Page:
The Bed and Breakfast Star
29 February 2008Add to My Folder
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Elsa’s family have hit hard times, lost their house and have had to move into an overcrowded bed and breakfast hotel. She is teased about this at school. Elsa’s way of coping is to tell jokes and make everyone laugh. She dreams that one day she might become a big star and entertain even more people.
This extract comes from about halfway through The Bed and Breakfast Star by Jacqueline Wilson, from a chapter called ‘Pizza and Porky-Pies’. Elsa’s teacher (who has previously been overheard referring to Elsa as ‘just one of those bed-and-breakfast children’) has asked Elsa to write a story about herself. The picture Elsa paints is of a life rather more blessed than her own, in which all of her family have ‘showbiz’ connections.
- Explain the context of the extract.
- Check children’s understanding of ‘bed and breakfast’ and its implications to family life.
- Invite group members to take turns to read the text aloud, a paragraph each.
- Help children to break down longer words into syllables, reminding them that ia is not a digraph, but two separate sounds in humiliating.
- Encourage children to make inferences about the narrator from her description of events. Eg, what does ‘march …back to the Infants’ tell us about the narrator’s age; some children ‘ran for cover’ when she sang – why?
- Underline emotive verbs (eg, march, shoved). What does the use of such words imply about Elsa’s state of mind (reinforcing the ‘edgy’ feeling of the first sentence and of her feeling out of place)?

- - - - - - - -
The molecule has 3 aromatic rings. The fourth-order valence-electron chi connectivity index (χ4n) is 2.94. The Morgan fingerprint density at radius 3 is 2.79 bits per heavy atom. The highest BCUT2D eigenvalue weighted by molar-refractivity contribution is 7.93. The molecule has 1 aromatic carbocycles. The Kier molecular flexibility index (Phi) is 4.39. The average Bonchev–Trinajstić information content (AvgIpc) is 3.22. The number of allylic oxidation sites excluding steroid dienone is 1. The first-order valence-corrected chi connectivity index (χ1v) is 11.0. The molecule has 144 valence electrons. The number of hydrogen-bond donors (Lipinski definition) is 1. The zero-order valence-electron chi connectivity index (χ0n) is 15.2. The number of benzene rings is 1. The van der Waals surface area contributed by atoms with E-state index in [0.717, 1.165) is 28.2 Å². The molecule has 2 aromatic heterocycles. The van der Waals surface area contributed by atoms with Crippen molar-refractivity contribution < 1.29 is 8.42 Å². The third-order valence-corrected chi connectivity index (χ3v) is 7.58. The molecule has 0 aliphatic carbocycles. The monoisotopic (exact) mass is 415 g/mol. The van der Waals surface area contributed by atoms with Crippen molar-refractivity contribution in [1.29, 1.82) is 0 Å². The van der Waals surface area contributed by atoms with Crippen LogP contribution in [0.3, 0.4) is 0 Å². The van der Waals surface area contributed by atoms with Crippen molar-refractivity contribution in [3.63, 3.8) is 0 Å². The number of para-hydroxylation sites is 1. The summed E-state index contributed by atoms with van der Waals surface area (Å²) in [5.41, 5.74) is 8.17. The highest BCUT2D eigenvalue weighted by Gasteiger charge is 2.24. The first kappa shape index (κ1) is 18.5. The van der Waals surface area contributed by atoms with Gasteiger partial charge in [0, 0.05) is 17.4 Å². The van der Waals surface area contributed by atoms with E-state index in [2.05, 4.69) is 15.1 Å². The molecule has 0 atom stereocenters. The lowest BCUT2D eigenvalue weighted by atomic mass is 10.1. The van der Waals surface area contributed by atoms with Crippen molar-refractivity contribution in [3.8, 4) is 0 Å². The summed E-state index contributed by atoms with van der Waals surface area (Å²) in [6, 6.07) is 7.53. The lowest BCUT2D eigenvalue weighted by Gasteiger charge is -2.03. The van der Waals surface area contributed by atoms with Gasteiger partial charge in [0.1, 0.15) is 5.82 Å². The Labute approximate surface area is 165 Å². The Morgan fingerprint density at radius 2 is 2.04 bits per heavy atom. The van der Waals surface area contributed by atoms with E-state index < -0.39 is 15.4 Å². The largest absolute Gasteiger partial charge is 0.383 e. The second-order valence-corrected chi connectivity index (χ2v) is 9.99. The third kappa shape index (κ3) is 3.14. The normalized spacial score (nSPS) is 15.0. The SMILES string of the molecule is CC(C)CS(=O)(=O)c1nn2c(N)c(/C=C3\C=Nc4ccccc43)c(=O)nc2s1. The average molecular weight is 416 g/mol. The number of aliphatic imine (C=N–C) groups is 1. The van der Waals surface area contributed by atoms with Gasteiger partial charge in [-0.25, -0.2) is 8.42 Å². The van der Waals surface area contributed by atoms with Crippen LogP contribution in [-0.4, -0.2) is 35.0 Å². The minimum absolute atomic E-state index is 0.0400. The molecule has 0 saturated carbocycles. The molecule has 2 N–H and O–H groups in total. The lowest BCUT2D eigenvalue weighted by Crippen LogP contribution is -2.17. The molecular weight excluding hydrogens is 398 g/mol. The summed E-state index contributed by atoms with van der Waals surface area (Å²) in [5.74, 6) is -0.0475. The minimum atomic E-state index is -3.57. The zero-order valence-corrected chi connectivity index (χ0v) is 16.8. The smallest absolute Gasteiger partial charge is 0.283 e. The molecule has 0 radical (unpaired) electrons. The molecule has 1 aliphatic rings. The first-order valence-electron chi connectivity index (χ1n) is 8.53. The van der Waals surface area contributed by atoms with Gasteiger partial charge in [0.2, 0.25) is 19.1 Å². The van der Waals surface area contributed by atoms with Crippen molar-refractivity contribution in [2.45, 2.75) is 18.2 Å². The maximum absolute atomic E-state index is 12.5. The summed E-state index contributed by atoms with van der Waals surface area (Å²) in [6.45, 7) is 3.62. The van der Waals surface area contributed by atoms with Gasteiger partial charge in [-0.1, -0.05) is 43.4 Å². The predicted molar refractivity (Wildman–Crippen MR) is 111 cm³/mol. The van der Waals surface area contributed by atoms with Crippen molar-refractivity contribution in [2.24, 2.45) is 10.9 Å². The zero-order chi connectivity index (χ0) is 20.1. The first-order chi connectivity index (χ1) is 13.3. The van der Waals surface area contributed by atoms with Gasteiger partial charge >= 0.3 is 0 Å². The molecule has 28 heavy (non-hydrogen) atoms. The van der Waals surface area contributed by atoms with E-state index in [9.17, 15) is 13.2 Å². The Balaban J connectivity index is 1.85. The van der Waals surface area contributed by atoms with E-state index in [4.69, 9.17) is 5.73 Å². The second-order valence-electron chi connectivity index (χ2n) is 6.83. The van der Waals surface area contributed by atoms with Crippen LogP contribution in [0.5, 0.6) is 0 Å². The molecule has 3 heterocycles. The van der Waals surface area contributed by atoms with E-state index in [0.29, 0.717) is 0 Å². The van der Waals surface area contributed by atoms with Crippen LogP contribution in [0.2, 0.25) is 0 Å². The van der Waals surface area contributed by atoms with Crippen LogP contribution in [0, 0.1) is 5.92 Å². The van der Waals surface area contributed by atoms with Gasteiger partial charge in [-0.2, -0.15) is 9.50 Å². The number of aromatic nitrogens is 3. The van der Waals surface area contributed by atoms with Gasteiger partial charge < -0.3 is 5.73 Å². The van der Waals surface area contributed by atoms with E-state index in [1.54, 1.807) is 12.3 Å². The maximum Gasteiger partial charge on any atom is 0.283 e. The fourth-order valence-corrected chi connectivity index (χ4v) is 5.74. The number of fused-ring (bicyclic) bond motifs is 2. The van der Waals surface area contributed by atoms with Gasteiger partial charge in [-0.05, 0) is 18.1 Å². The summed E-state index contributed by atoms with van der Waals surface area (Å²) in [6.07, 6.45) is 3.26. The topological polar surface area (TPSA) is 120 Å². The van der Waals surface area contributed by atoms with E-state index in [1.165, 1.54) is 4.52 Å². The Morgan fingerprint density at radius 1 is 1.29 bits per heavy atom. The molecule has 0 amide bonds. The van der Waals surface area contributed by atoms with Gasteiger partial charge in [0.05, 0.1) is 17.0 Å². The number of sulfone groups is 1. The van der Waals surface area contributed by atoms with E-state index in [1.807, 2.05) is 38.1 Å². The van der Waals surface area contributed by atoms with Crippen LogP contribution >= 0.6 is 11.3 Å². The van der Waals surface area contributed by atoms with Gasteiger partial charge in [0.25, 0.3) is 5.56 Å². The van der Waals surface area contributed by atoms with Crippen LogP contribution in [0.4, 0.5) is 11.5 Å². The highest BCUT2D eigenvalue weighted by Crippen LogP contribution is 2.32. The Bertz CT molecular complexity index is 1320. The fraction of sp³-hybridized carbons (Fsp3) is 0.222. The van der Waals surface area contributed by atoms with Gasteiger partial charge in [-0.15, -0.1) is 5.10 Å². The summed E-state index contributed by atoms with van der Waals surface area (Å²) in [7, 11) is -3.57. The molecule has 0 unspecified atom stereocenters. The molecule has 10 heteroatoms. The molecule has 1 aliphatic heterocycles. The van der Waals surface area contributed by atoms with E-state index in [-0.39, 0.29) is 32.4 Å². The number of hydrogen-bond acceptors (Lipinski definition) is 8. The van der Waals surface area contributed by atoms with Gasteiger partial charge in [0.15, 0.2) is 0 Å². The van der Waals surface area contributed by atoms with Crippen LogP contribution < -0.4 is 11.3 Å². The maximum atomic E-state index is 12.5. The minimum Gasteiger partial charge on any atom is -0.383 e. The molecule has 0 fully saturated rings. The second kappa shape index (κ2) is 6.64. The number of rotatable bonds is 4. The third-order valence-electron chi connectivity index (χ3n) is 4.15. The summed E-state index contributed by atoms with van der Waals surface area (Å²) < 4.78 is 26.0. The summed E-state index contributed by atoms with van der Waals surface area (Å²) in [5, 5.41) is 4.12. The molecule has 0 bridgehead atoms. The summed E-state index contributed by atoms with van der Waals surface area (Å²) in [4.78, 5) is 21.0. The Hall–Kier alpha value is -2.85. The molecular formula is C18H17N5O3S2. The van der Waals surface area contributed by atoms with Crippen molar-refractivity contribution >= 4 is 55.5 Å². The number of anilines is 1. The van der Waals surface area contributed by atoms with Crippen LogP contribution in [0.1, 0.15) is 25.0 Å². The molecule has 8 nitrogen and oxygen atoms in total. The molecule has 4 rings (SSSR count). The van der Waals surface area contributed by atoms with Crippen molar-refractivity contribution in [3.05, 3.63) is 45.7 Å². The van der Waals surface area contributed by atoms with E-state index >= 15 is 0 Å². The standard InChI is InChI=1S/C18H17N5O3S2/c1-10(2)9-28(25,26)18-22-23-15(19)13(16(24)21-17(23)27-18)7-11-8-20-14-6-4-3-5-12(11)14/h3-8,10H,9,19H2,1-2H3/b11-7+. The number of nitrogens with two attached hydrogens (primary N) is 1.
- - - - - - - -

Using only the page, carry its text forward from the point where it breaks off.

- Compare the use of ‘little’ (story) by the teacher and then by Elsa. What effect does this adjective have in each case? (Sounds patronising; shows Elsa’s sensitivity to the teacher’s condescension.)
- Look for Elsa’s use of ‘dead’ as an emphatic adjective: dead convincing; dead impressed.
- Challenge individuals to define elaborate (the verb), deterred and expressions like, ‘into the bargain’ and ‘tempting fate’.
Children will need knowledge of paragraphs and the implication of 1st person narration.
Key learning outcomes:
- To infer characters’ feelings and deduce reasons for their behaviour from their actions;
- To identify/summarise evidence from a text;
- To explore how writers use sentence structures, figurative and descriptive language;
- To interrogate texts to deepen/clarify understanding and response;
- To empathise with characters and debate moral dilemmas portrayed.
Responding to the text
- List informal words and slang terms used, such as: ‘thick’, ‘got stuck in’, ‘telly’. Offer formal alternatives to create a glossary. Discuss what effect their use has. (Helps identify with the narrator; reinforces narrator’s viewpoint.)
- Draw attention to the spelling of comedienne. How and why does it differ from comedian? Invite examples of other masculine and feminine pairs of words (prince/princess; actor/actress; hero/heroine) noting the various endings and which is commonest (-ess).
- Discuss how Elsa justifies her lies (by basing them on broad truths such that, had certain factors been different, they might have been true).
Ideas for writing
- Ask the children to imagine they have relocated and want to impress their new classmates and teacher. They must write a description of themselves and their family, embellishing truthful elements. Eg, a child whose dad is a builder might say he built an extension to Buckingham Palace.
- Create individual glossaries of abbreviations, providing full words for panto, advert, etc.
- If you were Elsa’s teacher, writing a report on her first day at the school, what would you write and why? Write a frank version for the Headteacher and a sugary version for Elsa’s mother.
Using the activity sheet
Below is a activity sheet providing SAT style questions. For question 3 there is a choice of answers: ‘stretched her thin lips’/‘smug old smiles’.)